meg log header med





778IMG 0078MEG Homepage

Welcome to the Museum Ethnographers Group website, the place for resources, support and networking opportunities relating to museum ethnography in the UK.

Join us to become involved in debates relating to museum ethnography, whether you are working in museums, teaching, researching, studying, or just interested.

MEG is active across the web - please visit our blog, read our newsletter, and find us on Facebook. Better still, join our community by becoming a member.

Have news and views relating to Museum Ethnography you want to share? MEG would love to hear from you. If you wish to contribute a blog post please contact MEG's web officer, This email address is being protected from spambots. You need JavaScript enabled to view it.. The MEG blog is updated regularly and summarized in MEG newsletters, which are emailed to members every two months from January. Blog posts have included exhibition reviews, event listings, help with identifications and project news. 

************* NEWS FLASH ****************

Upcoming FREE event: Identification workshop on the 15th October at the Royal Albert Memorial Museum, Exeter. The workshop will be led by Paolo Viscardi, Curator at the Horniman Museum and aim to make material identifications easier, with particular focus on natural and organic materials including how to tell the difference between human and animal bone, whale ivory and elephant ivory etc. For more information visit the events pages of the MEG webiste. Places are limited, book your place today here.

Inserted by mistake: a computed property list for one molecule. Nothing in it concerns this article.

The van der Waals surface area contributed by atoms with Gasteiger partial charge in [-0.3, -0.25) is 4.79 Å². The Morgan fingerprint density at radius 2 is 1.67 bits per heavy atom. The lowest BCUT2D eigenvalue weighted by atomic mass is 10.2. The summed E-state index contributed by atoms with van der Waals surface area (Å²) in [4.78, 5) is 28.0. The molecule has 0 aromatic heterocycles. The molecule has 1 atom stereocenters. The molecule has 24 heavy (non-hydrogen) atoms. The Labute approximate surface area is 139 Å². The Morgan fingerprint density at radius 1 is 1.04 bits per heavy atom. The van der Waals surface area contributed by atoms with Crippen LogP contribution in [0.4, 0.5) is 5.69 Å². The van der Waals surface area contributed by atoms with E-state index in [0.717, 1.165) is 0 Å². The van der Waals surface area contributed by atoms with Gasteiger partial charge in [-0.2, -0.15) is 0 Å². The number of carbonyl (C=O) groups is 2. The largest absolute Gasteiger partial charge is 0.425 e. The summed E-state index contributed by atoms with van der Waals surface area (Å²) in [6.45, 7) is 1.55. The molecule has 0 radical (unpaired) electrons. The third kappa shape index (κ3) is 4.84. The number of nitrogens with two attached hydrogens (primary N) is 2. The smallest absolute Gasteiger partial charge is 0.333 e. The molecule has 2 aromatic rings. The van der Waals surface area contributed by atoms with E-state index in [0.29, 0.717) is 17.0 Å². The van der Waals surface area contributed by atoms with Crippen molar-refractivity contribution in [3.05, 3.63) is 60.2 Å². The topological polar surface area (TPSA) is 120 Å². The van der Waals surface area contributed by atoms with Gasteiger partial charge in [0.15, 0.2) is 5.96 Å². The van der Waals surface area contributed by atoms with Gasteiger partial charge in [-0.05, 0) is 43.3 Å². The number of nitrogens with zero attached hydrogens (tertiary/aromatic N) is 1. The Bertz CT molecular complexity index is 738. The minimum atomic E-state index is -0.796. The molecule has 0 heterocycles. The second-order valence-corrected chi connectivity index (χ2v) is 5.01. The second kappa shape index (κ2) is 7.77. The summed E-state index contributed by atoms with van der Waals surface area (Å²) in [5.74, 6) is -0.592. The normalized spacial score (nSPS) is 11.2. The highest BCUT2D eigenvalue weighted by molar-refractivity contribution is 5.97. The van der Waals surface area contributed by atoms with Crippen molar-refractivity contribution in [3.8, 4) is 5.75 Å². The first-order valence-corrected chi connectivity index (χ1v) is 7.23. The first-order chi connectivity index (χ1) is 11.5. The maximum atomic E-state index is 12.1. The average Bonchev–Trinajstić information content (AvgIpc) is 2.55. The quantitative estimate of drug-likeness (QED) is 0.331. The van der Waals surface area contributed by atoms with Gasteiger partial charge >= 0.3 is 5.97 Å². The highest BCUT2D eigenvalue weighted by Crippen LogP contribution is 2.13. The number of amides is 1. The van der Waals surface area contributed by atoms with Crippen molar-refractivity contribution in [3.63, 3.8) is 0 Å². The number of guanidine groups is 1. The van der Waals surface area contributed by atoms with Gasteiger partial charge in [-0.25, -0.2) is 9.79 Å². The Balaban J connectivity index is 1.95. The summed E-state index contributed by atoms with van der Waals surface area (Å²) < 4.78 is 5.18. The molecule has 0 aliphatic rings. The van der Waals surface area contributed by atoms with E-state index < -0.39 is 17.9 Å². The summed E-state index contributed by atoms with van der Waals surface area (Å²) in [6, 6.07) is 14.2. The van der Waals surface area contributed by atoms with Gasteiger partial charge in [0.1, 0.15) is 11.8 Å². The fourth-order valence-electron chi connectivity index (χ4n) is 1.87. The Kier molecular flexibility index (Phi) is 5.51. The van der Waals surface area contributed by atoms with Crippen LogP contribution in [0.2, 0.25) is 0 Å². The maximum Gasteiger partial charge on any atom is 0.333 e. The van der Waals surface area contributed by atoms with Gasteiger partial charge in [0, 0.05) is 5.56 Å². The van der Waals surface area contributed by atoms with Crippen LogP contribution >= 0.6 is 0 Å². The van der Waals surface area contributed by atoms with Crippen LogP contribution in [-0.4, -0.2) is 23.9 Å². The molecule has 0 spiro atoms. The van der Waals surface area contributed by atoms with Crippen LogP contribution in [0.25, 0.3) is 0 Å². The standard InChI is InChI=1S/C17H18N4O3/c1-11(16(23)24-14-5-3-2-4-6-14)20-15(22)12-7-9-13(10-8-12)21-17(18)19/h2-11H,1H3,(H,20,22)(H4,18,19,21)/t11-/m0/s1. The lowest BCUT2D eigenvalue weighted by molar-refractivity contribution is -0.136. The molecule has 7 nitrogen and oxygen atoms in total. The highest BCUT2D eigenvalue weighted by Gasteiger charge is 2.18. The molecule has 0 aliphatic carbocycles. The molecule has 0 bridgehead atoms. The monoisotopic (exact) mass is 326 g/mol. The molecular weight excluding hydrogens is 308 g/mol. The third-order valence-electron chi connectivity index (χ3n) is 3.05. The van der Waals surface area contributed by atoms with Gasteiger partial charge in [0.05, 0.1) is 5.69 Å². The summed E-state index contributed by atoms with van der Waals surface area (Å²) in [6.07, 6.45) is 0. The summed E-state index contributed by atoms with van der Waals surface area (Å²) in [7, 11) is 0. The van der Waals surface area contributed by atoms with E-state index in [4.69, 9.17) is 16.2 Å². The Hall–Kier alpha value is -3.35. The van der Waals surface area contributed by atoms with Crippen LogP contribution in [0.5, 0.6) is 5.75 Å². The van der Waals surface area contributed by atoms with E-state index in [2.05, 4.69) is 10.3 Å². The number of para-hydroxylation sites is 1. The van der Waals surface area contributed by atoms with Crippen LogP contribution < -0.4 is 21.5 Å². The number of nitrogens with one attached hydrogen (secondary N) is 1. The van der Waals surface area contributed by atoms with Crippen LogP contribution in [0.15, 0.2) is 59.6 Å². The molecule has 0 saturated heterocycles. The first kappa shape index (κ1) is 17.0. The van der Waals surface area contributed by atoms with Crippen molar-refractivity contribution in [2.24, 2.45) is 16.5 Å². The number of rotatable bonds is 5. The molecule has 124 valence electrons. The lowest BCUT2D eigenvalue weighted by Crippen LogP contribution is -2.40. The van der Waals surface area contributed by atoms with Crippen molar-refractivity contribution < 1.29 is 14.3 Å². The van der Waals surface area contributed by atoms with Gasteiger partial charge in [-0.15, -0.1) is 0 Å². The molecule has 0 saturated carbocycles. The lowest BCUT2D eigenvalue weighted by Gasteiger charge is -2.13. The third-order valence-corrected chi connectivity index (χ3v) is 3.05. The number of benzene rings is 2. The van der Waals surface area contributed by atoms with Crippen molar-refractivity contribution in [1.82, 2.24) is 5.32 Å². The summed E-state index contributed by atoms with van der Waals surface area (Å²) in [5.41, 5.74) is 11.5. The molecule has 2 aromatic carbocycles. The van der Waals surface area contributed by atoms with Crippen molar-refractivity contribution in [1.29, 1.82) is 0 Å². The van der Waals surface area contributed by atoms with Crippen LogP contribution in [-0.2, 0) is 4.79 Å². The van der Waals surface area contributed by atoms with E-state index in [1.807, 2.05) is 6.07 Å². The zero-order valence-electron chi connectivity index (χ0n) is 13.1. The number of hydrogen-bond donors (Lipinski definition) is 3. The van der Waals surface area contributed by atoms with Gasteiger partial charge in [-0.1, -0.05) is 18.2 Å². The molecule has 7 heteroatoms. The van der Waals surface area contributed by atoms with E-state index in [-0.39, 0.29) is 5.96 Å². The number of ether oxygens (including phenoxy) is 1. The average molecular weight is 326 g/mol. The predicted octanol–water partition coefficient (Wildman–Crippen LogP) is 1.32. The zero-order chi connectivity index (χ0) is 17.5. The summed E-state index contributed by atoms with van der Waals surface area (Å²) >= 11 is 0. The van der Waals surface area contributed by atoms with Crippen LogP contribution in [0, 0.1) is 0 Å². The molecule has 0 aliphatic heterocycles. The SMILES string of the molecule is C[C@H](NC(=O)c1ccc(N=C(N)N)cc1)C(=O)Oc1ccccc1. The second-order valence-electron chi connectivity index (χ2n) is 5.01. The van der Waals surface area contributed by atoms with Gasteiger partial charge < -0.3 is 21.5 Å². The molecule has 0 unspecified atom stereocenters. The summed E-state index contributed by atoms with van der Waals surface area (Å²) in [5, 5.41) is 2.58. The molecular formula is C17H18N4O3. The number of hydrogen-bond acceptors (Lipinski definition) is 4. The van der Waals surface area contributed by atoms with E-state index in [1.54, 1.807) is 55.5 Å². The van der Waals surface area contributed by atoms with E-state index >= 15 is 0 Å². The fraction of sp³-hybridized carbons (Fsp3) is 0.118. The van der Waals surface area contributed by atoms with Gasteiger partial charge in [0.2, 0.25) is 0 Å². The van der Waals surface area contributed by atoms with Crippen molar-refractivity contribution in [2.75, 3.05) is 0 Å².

381 1905 B

Latest Blog Posts

  • I always find exploring other museum collections and meeting colleagues working in other institutions a rewarding experience. Julia Nicholson and I, both from the Collections Department at the Pitt Rivers Museum, recently visited the British Museum to see the temporary exhibition Indigenous Australia enduring civilisation. as part of a special tour of the exhibition, which included a talk by the Curator Gaye Sculthorpe, organised by MEG.We met...

  • Manchester Museum, 1 April - 6 September 2015 Any exhibition about Rapa Nui is inevitably going to be popular and challenging. How to satisfy a public who feel they ‘know’ the island’s most famous inhabitants – the iconic ‘Easter Island heads’ - when the statues themselves are inevitably out of reach on one of the most isolated inhabited islands in the world? This exhibition...

.